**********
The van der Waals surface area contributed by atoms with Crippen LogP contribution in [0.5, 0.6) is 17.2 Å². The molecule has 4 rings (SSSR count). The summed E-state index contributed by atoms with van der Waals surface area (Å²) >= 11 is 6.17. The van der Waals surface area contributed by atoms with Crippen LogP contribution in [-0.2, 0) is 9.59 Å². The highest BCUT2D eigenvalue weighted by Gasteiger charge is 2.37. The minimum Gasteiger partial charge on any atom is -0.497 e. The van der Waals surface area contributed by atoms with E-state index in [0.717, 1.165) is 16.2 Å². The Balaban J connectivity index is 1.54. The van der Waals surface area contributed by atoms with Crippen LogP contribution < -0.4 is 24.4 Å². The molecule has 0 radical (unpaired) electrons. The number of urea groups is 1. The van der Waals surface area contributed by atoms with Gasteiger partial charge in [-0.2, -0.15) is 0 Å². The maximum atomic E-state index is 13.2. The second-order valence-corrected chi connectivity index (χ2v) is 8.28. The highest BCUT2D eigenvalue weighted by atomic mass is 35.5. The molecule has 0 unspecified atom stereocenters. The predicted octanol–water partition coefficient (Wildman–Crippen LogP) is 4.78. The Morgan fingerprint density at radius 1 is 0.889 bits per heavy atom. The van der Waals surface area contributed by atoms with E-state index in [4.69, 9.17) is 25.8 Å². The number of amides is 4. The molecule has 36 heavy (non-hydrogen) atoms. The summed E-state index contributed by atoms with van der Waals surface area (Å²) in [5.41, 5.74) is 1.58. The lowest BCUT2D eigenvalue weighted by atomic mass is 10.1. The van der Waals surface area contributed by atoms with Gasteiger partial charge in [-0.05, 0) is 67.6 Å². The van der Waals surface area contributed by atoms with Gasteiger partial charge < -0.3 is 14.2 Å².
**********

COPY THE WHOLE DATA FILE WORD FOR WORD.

The van der Waals surface area contributed by atoms with Crippen LogP contribution in [0.5, 0.6) is 17.2 Å². The molecule has 4 rings (SSSR count). The summed E-state index contributed by atoms with van der Waals surface area (Å²) >= 11 is 6.17. The van der Waals surface area contributed by atoms with Crippen LogP contribution in [-0.2, 0) is 9.59 Å². The highest BCUT2D eigenvalue weighted by Gasteiger charge is 2.37. The minimum Gasteiger partial charge on any atom is -0.497 e. The van der Waals surface area contributed by atoms with E-state index in [0.717, 1.165) is 16.2 Å². The Balaban J connectivity index is 1.54. The van der Waals surface area contributed by atoms with Crippen LogP contribution < -0.4 is 24.4 Å². The molecule has 0 radical (unpaired) electrons. The number of urea groups is 1. The van der Waals surface area contributed by atoms with Gasteiger partial charge in [-0.2, -0.15) is 0 Å². The maximum atomic E-state index is 13.2. The second-order valence-corrected chi connectivity index (χ2v) is 8.28. The highest BCUT2D eigenvalue weighted by atomic mass is 35.5. The molecule has 0 unspecified atom stereocenters. The predicted octanol–water partition coefficient (Wildman–Crippen LogP) is 4.78. The Morgan fingerprint density at radius 1 is 0.889 bits per heavy atom. The van der Waals surface area contributed by atoms with E-state index in [4.69, 9.17) is 25.8 Å². The number of amides is 4. The molecule has 36 heavy (non-hydrogen) atoms. The summed E-state index contributed by atoms with van der Waals surface area (Å²) in [5.41, 5.74) is 1.58. The lowest BCUT2D eigenvalue weighted by atomic mass is 10.1. The van der Waals surface area contributed by atoms with Gasteiger partial charge in [-0.05, 0) is 67.6 Å². The van der Waals surface area contributed by atoms with Gasteiger partial charge < -0.3 is 14.2 Å².